Prairie Creek, he said, was expected to crest early Sunday, which will help to raise the Cedar River level a bit at the spot near C Street SW where the creek enters the river.

At Friday’s news conference, Steve Hershner, the city’s utilities director, reported that the flooding river and recent rains were taxing the city’s wastewater system.

During times of plentiful rain and a high river, water infiltrates into the city’s sanitary sewer system and sends additional fluid to the Water Pollution Control plant for treatment.

Sufficiently high has the flow into the plant been the last two days that the plant on Friday was not providing total treatment to a portion of the plant's wastewater before it is sent into the Cedar River, Hershner said.

The wastewater is receiving primary and secondary treatment, but a portion is bypassing the activated sludge part of normal treatment, he explained. The Iowa Department of Natural Resources, he added, has been notified as required.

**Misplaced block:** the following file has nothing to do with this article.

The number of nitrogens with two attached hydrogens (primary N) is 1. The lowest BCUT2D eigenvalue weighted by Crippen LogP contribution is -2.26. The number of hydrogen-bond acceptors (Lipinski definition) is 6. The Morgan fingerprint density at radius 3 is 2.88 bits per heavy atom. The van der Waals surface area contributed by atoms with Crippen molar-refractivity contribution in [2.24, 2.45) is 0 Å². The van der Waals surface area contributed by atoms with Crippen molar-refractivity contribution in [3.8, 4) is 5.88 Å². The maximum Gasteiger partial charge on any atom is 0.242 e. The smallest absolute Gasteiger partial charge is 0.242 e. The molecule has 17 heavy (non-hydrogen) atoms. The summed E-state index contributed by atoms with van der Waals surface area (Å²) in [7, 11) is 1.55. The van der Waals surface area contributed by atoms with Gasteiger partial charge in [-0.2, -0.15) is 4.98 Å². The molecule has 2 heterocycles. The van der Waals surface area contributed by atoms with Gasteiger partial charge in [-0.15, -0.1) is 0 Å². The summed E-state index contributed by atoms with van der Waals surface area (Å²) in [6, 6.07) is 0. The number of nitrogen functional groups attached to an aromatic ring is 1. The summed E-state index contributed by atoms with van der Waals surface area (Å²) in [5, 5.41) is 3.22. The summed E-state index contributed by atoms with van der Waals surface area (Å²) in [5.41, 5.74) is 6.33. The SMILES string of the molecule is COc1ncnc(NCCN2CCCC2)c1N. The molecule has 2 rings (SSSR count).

"Flush wisely," he said. Limiting flushes will limit the amount of wastewater going into the system, he explained.

Normally this time of year, the Water Pollution Control facility treats about 40 to 45 million gallons of effluent a day. It is now receiving more than 100 million gallons a day, Hershner said.

Assistant Fire Chief Greg Smith on Friday reported that the city would move its engine company out of its temporary home at 1010 First St. NW — in what had been the flood-damaged former Sign Productions building — as a precautionary measure. Other city vehicles at the site also have been moved, city officials said.

Hanson said the city’s emergency flood control actions are holding well, though some water is gathering in low-lying spots unable to get into the storm sewers, which have been plugged along the river to prevent the river from flowing back into the storm sewer system.

The city is adding pumps and additional concrete structures around manholes today to tackle water in the street. This has occurred in New Bohemia, First Street NW and Eighth Street NW, he said.

Hanson applauded volunteers who descended on New Bohemia on Thursday and into Thursday night to fill and place sandbags around businesses there.